Review: “Mockingjay – Part 1” flies past expectations

Liana Pickrell and Maddy Jones

Hang on for a minute...we're trying to find some more stories you might like.


Email This Story






Katniss (Jennifer Lawrence) and Gale (Liam Hemsworth) sprint to escape falling rubble while visiting District 8. Photo courtesy of Lionsgate Entertainment.

Katniss (Jennifer Lawrence) and Gale (Liam Hemsworth) sprint to escape falling rubble while visiting District 8. Photo courtesy of Lionsgate Entertainment.

The third installment in the captivating worldwide franchise “The Hunger Games: Mockingjay, Part 1” closely follows the book’s plot as it picks up where “Catching Fire” left off, following the traumatized Katniss Everdeen (Jennifer Lawrence) as she becomes the rebel’s symbol: the mockingjay.

No longer the sweet baker boy we remember, Peeta returns as a pawn for the capitol. President Snow tortures him until he voices anti-rebellion sentiments in to all of Panem.

No longer the sweet baker boy we remember, Peeta returns as a pawn for the capitol. President Snow tortures him until he voices anti-rebellion sentiments to all of Panem.

The storyline revolves around Katniss in the forgotten-yet-rebellious District 13, as she makes trips to other districts to create propaganda videos as the mockingjay. Her role as the mockingjay is to be the face of the rebellion against the capitol during the revolution. Reunited with her childhood friend Gale Hawthorne (Liam Hemsworth), Katniss is reluctant to make any commitments to him because she is conflicted about her feelings for Peeta Mellark (Josh Hutcherson), her star-crossed lover and male District 12 tribute. Before the Hunger Games, a happy life with Gale was what Katniss always wanted, yet now she questions whether she really loves Peeta as he undergoes a transformation into President Snow’s (Donald Sutherland) puppet.

Lawrence’s emotional performance accurately portrays the traumatized Katniss and her reactions as they were in the books the “Hunger Games” movies are based on. Other characters also remain true to their developments in “Mockingjay” by Suzanne Collins. Such as in the case of Gale, where more of his relationship with Katniss is highlighted, and of Finnick Odair (Sam Clafin), who has the largest transformation: swaying far from his over-confident and womanizing ways in the capital as observed in “Catching Fire,” to living a depressing life in District 13.

Haymitch Abernathy (Woody Harrelson) and Effie  Trinket (Elizabeth Banks) remain a dynamic duo, bringing laughs to the rather somber and violent plot. We see Haymitch in complete withdrawal due to President Coin’s (Julianne Moore) prohibition laws in District 13. Katniss’s escort Effie loses some of her sparkle in her institutionalized military attire, yet remains her quirky self at heart. Without her elaborate makeup, wigs or highfalutin lifestyle, she makes the best of accessorizing what she does have.

Moving away from the arena setting in which the first two movies in the series take place, the storyline unveils new sides of the story’s protagonists as the uprising takes off. Exploring the revolts within the districts puts faces to the uprising’s cause and casualties, which connects the audience to each character and allows us to understand Panem, the futuristic, dystopian world of the novels, better.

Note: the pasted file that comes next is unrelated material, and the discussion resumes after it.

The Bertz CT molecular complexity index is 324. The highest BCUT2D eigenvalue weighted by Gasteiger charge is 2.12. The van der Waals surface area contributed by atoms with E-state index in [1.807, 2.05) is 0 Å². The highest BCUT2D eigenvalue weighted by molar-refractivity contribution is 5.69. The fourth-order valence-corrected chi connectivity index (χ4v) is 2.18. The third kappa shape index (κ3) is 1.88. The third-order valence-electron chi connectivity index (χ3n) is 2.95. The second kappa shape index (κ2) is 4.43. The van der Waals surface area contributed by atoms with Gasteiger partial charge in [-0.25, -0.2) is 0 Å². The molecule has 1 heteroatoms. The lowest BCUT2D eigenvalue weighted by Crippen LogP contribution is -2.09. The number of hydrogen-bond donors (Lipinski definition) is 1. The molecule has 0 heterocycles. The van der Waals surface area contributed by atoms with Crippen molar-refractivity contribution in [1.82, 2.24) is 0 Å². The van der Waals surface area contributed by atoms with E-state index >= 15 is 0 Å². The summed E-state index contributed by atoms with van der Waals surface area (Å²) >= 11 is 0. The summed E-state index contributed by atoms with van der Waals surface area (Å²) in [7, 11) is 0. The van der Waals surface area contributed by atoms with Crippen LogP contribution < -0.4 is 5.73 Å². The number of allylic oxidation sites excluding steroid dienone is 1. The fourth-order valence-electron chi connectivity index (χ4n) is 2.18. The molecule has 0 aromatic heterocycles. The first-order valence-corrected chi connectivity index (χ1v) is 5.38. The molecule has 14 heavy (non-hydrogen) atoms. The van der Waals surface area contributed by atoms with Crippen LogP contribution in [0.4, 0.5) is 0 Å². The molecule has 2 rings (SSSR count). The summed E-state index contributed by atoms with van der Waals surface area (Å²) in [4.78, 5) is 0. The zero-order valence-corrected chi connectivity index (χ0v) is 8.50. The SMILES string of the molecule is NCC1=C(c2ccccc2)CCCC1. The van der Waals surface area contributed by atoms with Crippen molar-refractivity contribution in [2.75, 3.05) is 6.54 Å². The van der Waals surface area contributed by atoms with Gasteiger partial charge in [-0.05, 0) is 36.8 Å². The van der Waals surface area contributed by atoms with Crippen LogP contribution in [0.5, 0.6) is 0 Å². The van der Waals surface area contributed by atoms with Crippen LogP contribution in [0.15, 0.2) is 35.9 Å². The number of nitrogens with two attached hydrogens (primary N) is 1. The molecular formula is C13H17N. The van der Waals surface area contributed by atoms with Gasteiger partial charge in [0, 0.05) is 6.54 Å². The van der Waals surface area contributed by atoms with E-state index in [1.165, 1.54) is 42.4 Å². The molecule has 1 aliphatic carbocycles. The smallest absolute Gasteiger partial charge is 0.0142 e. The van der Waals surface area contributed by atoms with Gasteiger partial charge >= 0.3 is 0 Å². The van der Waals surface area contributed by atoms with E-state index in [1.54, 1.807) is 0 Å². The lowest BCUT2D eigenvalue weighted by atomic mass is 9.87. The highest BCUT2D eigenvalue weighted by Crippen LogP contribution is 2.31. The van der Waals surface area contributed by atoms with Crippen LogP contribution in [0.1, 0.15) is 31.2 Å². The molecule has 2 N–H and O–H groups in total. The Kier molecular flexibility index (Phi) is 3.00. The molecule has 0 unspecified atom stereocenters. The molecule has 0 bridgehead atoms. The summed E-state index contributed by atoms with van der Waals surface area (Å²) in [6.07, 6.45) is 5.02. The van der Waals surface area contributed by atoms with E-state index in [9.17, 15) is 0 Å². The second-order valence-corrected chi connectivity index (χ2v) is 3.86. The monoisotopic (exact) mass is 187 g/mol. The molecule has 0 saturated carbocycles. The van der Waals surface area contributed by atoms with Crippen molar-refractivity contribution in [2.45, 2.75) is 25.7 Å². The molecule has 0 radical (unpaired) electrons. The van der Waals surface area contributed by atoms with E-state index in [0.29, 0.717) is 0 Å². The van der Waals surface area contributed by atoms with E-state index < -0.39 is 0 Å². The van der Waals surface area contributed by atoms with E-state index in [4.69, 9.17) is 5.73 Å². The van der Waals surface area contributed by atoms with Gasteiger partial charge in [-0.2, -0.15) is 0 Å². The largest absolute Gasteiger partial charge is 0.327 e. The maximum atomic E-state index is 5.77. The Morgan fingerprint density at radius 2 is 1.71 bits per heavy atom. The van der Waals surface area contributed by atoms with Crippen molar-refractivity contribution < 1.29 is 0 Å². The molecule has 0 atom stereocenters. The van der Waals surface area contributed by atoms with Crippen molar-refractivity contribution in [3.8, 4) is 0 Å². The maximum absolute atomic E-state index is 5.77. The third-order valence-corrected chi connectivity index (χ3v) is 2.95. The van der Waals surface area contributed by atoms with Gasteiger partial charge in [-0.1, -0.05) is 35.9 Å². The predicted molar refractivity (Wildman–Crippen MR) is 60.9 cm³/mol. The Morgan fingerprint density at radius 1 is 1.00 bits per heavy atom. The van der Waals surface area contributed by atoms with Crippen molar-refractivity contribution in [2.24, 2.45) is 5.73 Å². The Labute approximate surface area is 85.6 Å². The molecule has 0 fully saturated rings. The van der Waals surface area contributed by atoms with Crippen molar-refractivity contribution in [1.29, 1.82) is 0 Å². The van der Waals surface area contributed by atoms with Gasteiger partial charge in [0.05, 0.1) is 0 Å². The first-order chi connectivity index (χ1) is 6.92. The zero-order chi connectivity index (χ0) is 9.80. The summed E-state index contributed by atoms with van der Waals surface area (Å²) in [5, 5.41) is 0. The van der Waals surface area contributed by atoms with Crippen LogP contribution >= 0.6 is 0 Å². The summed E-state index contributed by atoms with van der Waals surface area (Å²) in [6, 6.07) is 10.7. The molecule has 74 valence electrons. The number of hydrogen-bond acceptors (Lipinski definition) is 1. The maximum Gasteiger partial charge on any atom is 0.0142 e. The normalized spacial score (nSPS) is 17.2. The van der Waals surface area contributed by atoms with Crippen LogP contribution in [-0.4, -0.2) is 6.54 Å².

“Mockingjay” captures the spirit of the beginning of an uprising by offering a more somber tone. The film’s mood is particularly captured in the haunting ballad, “The Hanging Tree,” sung by Jennifer Lawrence as Katniss, which echoes the sadness of the loss of so many of Panem. These emotional moments tug at the audience’s heartstrings, but the mood is often lightened by comedic breaks from fan-favorite characters Haymitch and Effie.

The choice to split the book into two movies pays off as audiences are able to get an in-depth look into Panem’s districts and the supporting characters, which can be particularly appreciated by fans of the series. Some characters such as Gale, who were hardly developed in previous films, are able to show more layers of their personalities and win over the audience’s hearts.

Effie (Elizabeth Banks), Katniss' escort from the capitol, goes through a makeup and wig withdrawal while living in militaristic District 13. However, she is is still able to keep a few accessories from her past as well as her lofty attitude. Photo courtesy of Lionsgate Entertainment.

Effie Trinket (Elizabeth Banks), Katniss’ escort from the capitol, goes through a makeup and wig withdrawal while living in militaristic District 13. However, she is is still able to keep a few accessories from her past as well as her lofty attitude. Photo courtesy of Lionsgate Entertainment.

While the film does delve deeply into the characters and the world of Panem, it also features action-packed combat and mission sequences, which kept us on the edge of our seats.

The graphic representations of District 13 really bring the book to life while remaining realistic. The lavish Capitol parties, clothing and food are replaced by drab military barracks, gray jumpsuits and cafeteria rations.

Though the ending does seem slightly abrupt, we left with an overall excitement to await the final installment in the Hunger Games series as “Mockingjay– Part 2” is scheduled to be released on Nov. 20, 2015.

The Hunger Games: Mockingjay – Part 1

123 minutes Release Date: Nov. 21, 2014

Rated: PG-13 for intense sequences of violence and action, some disturbing images and thematic material

Directed by Francis Lawrence

Starring: Jennifer Lawrence, Liam Hemsworth, Josh Hutcherson, Phillip Seymour-Hoffman and Elizabeth Banks